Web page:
Antique coal burning fireplace Poughkeepsie (C) Daniel Friedman Fireplace Inspection Procedures & Checklist
Tips from a Chimney Sweep & from code experts

  • FIREPLACE INSPECTIONS - CONTENTS: Fireplace safety inspection checklist - indoor procedures. Indoor chimney inspection points around the fireplace. Fireplace hazards listed by a chimney sweep professional
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Fireplace safety & structural inspections - indoor procedures: this article describes Fireplace Inspections performed from indoors, listing a professional chimney sweep's fireplace and chimney hazard checklist for problems that can be found by visual inspection at the fireplace or chimney cleanout.

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Fireplace Inspection Checklist

Antique coal burning fireplace Poughkeepsie (C) Daniel FriedmanIn the 1980's Bill Murphy, Hudson Valley Chimney Sweeps, met with New York Metro ASHI home inspectors to list his biggest safety worries when inspecting a fireplace or fireplace chimney flue from indoors.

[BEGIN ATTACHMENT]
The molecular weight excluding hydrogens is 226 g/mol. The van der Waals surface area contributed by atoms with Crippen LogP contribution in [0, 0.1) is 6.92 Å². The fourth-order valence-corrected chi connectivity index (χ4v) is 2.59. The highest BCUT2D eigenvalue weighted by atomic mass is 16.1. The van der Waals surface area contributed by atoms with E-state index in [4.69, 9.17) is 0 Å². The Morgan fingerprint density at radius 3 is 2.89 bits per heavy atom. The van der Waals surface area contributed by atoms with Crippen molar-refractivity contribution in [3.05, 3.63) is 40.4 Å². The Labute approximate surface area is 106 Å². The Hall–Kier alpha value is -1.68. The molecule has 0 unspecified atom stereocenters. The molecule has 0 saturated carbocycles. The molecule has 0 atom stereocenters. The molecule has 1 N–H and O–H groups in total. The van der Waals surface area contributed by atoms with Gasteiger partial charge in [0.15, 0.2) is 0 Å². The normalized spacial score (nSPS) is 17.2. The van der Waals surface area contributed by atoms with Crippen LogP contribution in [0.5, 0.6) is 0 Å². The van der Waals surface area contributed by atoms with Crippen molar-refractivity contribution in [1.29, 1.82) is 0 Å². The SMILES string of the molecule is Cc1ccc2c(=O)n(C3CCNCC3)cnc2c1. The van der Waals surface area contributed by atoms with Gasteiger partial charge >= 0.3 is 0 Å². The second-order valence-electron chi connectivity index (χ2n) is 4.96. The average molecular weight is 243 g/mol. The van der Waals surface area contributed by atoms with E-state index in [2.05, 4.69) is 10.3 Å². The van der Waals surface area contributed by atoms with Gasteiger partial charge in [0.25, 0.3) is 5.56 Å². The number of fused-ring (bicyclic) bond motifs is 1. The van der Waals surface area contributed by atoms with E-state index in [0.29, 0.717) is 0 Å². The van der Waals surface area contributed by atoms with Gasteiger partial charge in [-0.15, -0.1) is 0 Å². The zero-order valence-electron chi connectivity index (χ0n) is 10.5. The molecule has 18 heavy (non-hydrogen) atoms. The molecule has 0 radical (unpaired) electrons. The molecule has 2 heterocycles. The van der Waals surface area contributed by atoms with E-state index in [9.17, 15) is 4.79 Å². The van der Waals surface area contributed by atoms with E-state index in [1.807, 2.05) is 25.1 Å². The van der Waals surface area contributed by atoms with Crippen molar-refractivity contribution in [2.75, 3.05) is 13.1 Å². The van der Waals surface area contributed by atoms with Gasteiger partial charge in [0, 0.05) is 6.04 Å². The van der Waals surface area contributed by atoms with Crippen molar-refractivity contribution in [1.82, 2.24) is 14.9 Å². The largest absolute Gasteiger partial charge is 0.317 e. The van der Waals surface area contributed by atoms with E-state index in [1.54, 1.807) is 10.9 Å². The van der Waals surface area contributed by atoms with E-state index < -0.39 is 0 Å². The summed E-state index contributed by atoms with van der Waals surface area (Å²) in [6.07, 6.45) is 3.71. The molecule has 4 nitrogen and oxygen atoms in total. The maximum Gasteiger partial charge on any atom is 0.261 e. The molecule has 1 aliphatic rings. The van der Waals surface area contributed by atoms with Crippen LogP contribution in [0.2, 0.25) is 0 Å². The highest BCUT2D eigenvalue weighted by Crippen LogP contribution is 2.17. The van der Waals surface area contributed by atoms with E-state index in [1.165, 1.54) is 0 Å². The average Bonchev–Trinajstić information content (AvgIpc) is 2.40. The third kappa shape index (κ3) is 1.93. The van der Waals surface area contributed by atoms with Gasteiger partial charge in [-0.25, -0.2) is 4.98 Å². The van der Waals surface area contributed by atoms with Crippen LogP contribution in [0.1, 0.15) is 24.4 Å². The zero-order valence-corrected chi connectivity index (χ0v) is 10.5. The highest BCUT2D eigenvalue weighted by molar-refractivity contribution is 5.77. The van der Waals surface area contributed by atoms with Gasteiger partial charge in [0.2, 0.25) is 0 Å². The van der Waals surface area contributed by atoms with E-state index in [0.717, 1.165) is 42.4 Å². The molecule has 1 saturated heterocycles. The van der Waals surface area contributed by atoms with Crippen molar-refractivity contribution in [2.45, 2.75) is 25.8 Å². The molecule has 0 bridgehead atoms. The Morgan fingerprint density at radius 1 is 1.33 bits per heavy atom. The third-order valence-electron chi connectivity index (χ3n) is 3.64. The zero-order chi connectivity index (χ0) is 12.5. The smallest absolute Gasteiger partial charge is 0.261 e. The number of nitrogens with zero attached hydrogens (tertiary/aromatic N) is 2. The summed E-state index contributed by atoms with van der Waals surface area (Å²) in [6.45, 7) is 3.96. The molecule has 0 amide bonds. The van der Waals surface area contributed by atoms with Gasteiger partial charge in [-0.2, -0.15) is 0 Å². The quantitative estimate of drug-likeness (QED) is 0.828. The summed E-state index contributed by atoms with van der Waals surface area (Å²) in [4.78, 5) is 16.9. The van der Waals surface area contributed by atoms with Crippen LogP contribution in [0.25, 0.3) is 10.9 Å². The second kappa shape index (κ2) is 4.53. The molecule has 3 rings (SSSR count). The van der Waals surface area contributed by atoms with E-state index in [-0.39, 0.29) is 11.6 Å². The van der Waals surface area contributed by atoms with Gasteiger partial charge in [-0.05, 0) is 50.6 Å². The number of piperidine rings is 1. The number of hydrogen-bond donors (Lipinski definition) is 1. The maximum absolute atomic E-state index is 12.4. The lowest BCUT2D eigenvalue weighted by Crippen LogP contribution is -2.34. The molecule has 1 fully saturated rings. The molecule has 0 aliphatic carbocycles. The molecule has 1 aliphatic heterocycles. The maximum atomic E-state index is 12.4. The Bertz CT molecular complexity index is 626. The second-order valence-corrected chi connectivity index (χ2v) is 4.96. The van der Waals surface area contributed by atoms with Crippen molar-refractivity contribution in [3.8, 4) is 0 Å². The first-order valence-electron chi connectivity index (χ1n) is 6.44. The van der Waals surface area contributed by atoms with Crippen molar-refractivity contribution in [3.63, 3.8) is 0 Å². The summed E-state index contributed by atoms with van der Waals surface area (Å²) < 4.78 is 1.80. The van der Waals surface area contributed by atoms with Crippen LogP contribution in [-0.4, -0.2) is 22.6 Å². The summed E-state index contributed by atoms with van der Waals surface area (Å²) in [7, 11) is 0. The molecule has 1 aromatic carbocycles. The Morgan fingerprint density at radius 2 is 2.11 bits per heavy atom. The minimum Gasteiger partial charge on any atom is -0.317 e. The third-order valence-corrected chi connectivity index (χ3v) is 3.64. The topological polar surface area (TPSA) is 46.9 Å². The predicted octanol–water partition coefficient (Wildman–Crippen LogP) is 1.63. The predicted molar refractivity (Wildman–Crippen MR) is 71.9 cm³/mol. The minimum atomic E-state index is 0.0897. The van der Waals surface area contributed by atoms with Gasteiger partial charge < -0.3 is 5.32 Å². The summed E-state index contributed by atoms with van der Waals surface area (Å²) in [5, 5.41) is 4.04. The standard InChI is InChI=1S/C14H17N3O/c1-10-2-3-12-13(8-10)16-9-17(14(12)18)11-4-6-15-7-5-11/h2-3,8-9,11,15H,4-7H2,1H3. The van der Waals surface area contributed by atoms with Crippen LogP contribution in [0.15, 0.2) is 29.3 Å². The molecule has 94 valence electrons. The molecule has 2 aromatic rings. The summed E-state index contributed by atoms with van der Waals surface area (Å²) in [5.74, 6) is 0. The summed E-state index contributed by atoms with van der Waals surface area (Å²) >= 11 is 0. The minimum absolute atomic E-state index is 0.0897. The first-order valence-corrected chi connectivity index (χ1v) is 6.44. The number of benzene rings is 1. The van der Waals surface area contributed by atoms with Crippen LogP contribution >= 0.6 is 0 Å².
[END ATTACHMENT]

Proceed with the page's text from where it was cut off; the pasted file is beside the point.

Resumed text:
Here is the list of concerns Bill provided, in alphabetic order, not in order of level of risk. From a variety of fire safety inspection sources we have added a few items beyond what Murphy originally listed, and readers are welcome to us to add other inspection suggestions.

  • Ash dump shared between a fireplace and a heating appliance such as an heating boiler. A shared ash dump risks chimney draft problems for both appliances, unsafe or improper heater operation, and possible movement of dangerous or fatal carbon monoxide or flue gases out of the heating system and into the building's occupied space.